5 Social Skills Your Preschoolers Need To Have (And How You Can Help Them Get It)

When I hear the words “social skills,” I usually don’t associate them with preschoolers. Maybe older kids and definitely adults, but not preschoolers. Why should I worry about their social skills at such a young age, right? But as I was thinking about it, I realized that there is no actual age limit for social skills. And on top of that, social skills are one some of the most important skills our kids (or anyone for that matter) can have. So, I listed down five social skills you can start with, and some ideas for how you can help your preschoolers acquire them.


Conversing Here's what you can do: 1. Share something - conversing takes two people, and you can start it off by sharing something with your preschooler. It can be a little anecdote about your day, maybe even what you cooked for lunch, and what you plan to do on the weekend. 2. Ask questions - "What did you do today?" "How was your day?" You can also include them in your family dinner conversations so that they'll really feel like what they have to say is important to everyone. 3. Play pretend - Whether you want to dress up in costume or make puppets, playing pretend is a great way for your young ones to create their own dialogues

This is very different from just talking. While preschoolers can already say complete sentences at this stage, it’s always a good idea to try to get them to converse with others too.


Listening Here's what you can do: 1. Have story time - there's no better way to get your kids to listen than while reading a story (especially if it has some of their favorite characters). 2. Look at your toddlers when you talk to them - looking at your kids can not only hold their attention, but it also lends a certain importance to what you're going to say too. 3. Try to remove distractions - maybe a reason why the little ones aren't listening is because the TV is on, there's a phone somewhere beeping notifications, or loud songs are blaring from the toys strewn across the floor.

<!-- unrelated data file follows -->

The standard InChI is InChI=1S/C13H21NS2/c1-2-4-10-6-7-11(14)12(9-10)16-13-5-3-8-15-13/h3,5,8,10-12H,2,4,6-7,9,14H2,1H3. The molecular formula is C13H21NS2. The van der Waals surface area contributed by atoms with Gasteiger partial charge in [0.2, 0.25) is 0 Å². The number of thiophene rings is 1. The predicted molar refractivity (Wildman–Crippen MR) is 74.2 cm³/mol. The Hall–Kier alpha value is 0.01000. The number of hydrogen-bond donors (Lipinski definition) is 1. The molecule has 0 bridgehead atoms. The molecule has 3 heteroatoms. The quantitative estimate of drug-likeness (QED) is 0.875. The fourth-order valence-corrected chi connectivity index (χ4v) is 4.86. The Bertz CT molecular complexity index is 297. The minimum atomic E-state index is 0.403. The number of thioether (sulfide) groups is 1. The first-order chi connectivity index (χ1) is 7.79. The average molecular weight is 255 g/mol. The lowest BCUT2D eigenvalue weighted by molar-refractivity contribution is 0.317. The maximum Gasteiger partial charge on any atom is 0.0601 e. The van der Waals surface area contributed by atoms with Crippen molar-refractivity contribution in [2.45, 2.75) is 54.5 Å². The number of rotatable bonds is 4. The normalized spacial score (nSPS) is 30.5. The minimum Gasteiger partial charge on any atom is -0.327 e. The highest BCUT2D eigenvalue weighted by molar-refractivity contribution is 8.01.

While young children are notorious for not listening, it’s still a crucial social skill to start instilling in them at a young age.


Following instructions Here's what you can do: 1. Play Simon Says - even though it's a party game, it's still fun and will get your point across 2. Give instructions one at a time - your little ones can get overwhelmed if you spout out multiple instructions. To help them process instructions, try to give them one at a time. 3. Use visuals - you can put a sign in front of the potty that indicates that they have to put down the lid. Even visuals like these can help your kids follow instructions.

To prepare our preschoolers for the real world, they’re going to have to be able to conform to the rules of society (even if society for them, might just mean preschool).


Sharing Here's what you can do: 1. Have a sharing day - assign each of your kids a sharing day, where they have to share something of theirs (toys, food, books, etc.) 2. Make the word 'Mine' a taboo - instead of a swear jar, have a 'Mine' jar. You can all keep tabs on how many times your kids say it, and talk about how you can lessen it too. 3. Give them more opportunities to share - instead of buying them individual ice cream cones, you can buy a pint of ice cream that they can share.

Not everything is about “Me” or “Mine” and we want our little ones to know this as early as possible.


Thinking of others Here's what you can do: 1. Do an activity together as a family - whether you visit an orphanage, donate to a charity, or visit an elderly home, these activities will hopefully open their minds to the idea of thinking of others 2. What one thing did you do for someone else today? - you can make this a routine in your home. Even a little thing such as getting dad's wallet can count. (It's also a great conversation starter!) 3. Start conversations - "What do you think this person was feeling?" "How do you think she felt?" These types of questions will really let your preschoolers consider someone else.

While it’s still too early for them to start empathizing and sympathizing with others, we can already get them started on thinking of others.


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